I believe the creator has the biggest impact on the industry. They are the ones creating the book; they are the ones creating the story. Without them there would be no comic, and in several modern instances there would not be a “movie representation.” There are many popular movies that are based off of comic books. There are even some cartoons based off of comic books. Where would these be without the creator?
One example of a popular movie that would not be around is Superman. There have been several movies that have come out over the years that were based on this legendary comic. There was also a cartoon show about him, Smallville, and even some really weird things, like the Krypto the Superdog cartoon. If the creators had never dreamed Superman and Clark Kent up none of these would exist.
Another example is G.I. Joe. The movie recently came out, personally I enjoyed it, and it was based off of the comic books and the cartoon. Transformers one and two have both come out and they have a history that includes comic books, cartoons, and a lesser known Japanese cartoons, toys, and comics. The League of Extraordinary Gentlemen is another comic based movie. The ever popular V for Vendetta, Watchmen, X-Men, Ironman, Blade, Teen Titans, Green Arrow, and many more were all based off of comic books (if you would like to see a list feel free to go here: http://www.comicbookmovie.com/comic_book_movies/).
Some of the Comics that either have or have not become movies have become actual books (literature). The Transformers and G.I. Joe moves each have their own books. There are a few Japanese Manga that have become novel series, like Fullmetal Alchemist.
None of these things would be possible without the creator. Yes, there needs to be someone to publish it and whatnot, but without the creator the comic doesn’t exist.
While fan base seems like the obvious answer to the question of what has had the most impact on the modern comic book industry, I firmly believe that is what keeps the industry alive. When Jason Howard visited the classroom he mentioned that he has spoken with many fans that did not like his comic when they first started reading it, but after following the comic they began to enjoy it. I think this is an excellent example of the persistence many comic fans have. While plot and illustration strongly impact the reader’s willingness to buy a comic, I think it is ultimately up to the reader to invest their time enough to care. It is like watching a television show; if someone does not like one episode of a television show but continue watching it, they may get hooked on the series anyway because of the plot. But ultimately it is the consumer’s decision as to whether a plot is worth following.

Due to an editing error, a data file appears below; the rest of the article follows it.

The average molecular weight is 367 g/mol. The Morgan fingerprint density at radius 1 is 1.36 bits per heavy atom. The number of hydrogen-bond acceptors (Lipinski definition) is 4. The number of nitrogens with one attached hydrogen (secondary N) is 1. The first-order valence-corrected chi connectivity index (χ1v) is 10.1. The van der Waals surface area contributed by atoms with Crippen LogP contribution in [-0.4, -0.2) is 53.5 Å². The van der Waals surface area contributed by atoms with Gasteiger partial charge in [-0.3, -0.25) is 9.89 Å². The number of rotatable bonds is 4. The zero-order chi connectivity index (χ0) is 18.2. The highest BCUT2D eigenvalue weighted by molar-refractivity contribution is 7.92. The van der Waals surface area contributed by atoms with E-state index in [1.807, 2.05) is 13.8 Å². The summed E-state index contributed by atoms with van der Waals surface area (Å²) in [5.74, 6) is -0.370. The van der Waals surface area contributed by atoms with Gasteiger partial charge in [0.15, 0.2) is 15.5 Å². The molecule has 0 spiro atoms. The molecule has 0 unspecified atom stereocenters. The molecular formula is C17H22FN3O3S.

There are a million different answers to the question asked, but I think that without the consumer fan base none of the other factors matter. Each person has a different perception of what makes a good comic; some like art, some like plot, some like action, etc. Because consumers have different opinions of what makes a good comic, it is hard to say a storyline is the most important part of the industry because to someone else the storyline may be the least important factor of a comic.
Without an established fan base no comic would survive, let alone the industry itself. The fans are what keep the industry alive and without them and their interest in each comic the industry would die. That is the beauty of the fan base, because each person has their own opinion of what is good and bad in a comic, there are so many different types of comics. Without the opinion of fans comics would be boring and too similar to one another.
I think the idea of a fan base community has had the most important impact on the development of the modern comic book industry. Without the enthusiastic fans who would write letters to the creators and writers or the numerous fans who keep up with the issues and purchase the tickets for Comic con that the industry has been able to get through tough economic times. The comic book industry has survived through wars and not so bright presidents simply because of the strong support in their choice of comic book. Merchandising, ticket sales, web blogs and fan created websites are what keep the companies creative in thinking of better ways to keep up with the times and to not be overshadowed by Hollywood trends. Fans who create websites who recommend comic books to others helps expand and bring in more readers who may not have given comic books a chance. People don’t just wake up one day and strike an interest. Hollywood has taken comic books and turned them into strong showings at the box office and endless amounts of merchandise but without someone coming up with the idea to make the superhero comic book into a movie, it would not have been possible. The person would have to have read comics and its characters in order to bring it up to producers as a potential movie. It may be the storyline or the hot leading lady (or dude) but it is the fans that continue to purchase/subscribe and follow comic books that give the modern comic book industry motivation to keep growing with its readers. Fans that create art or comic books themselves and grow up having it become a career. Regardless of the little that actually become successful in the industry, they help contribute to providing a future for comic books.